To quote my post:

>Certainly technology is involved in capture/extraction/utilisation. But... hmm there's a quote 'Labour without energy is a corpse, capital (substitute technology here) without energy is a sculpture'. 

And back to you (emphasis mine):

>I don't think this does answer the question, because technological/industrial progress is what made that surplus energy available. It didn't just become available for some other reason. The surplus was created by progress itself. So it can't be used to explain progress.

I agree that technologies increased our access to surplus energy. I strongly disagree that they 'created' it.

Fossil fuels are exogenous to tech, right? They're an energy store that was created long before homo sapiens turned up. And the quality/quantity of this energy store is huge, gargantuan... it's the greatest treasure trove in the history of our planet.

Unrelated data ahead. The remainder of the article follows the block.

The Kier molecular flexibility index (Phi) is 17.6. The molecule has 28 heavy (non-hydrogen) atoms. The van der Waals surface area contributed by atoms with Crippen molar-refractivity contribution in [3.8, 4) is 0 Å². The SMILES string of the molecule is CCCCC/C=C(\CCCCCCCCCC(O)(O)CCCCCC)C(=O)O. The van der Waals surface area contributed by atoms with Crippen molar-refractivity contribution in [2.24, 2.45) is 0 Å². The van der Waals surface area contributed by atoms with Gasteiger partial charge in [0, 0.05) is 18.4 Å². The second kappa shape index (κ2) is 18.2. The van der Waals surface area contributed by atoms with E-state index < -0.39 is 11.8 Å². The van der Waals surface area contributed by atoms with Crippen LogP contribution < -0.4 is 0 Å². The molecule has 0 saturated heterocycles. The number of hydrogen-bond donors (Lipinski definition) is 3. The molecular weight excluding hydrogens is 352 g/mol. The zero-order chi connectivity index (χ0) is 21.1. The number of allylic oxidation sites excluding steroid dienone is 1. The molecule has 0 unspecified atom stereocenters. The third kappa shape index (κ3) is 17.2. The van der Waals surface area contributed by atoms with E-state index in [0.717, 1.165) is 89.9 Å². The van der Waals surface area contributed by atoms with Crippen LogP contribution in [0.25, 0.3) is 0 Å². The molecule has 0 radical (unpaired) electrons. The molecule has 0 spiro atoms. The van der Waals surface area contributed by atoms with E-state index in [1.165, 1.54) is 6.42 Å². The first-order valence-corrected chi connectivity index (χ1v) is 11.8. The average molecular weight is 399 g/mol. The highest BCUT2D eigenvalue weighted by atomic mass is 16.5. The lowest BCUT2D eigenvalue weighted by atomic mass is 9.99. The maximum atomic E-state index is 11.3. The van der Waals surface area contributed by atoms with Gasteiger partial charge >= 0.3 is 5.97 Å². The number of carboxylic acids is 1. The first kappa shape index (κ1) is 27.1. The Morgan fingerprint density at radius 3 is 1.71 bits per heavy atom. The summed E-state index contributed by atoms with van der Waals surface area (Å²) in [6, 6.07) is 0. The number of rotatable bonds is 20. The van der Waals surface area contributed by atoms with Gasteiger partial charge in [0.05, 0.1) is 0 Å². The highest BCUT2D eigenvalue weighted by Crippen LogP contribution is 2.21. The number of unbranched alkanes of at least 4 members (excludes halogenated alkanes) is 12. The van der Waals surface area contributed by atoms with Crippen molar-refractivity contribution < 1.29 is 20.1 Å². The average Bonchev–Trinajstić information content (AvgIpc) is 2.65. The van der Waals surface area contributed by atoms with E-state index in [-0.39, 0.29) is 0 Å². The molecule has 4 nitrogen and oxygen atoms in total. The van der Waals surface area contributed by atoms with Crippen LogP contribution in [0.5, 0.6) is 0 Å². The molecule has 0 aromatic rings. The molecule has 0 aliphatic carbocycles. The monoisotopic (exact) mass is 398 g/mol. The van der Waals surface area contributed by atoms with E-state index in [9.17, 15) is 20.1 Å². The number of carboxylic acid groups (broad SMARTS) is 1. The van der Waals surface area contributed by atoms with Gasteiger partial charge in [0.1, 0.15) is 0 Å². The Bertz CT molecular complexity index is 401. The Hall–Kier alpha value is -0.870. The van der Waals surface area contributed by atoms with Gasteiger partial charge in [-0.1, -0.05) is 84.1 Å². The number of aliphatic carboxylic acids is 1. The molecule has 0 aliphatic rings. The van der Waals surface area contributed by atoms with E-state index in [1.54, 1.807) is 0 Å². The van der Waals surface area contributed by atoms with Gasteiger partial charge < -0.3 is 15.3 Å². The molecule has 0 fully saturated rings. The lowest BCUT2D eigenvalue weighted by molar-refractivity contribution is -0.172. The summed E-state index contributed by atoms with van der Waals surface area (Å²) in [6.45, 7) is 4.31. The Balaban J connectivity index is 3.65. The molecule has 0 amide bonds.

But without such a dense & economical energy source available... you don't get an industrial revolution. Technological progress plateaus.

This is what I mean by a fundamental input - the energy store has to exist in the first place, in order to be harnessed by technology. The surplus is not being 'created', it is being 'harvested'.

I think I'm derailing your topic somewhat, as we discuss more I think I understand more about your thought and I don't think this 'nuance' of energy is very relevant within this framework.

Outside of it though, hugely important. The belief that we can 'invent energy' has fairly disastrous consequences for our civilization.

The physical fact of hydrocarbons sitting in the ground is exogenous, yes. But that was true since before humans existed, so it doesn't explain progress. You need an explanation for why we didn't start using those fuels on a large scale until the 1700s or so. And the proximal explanation for that is technology.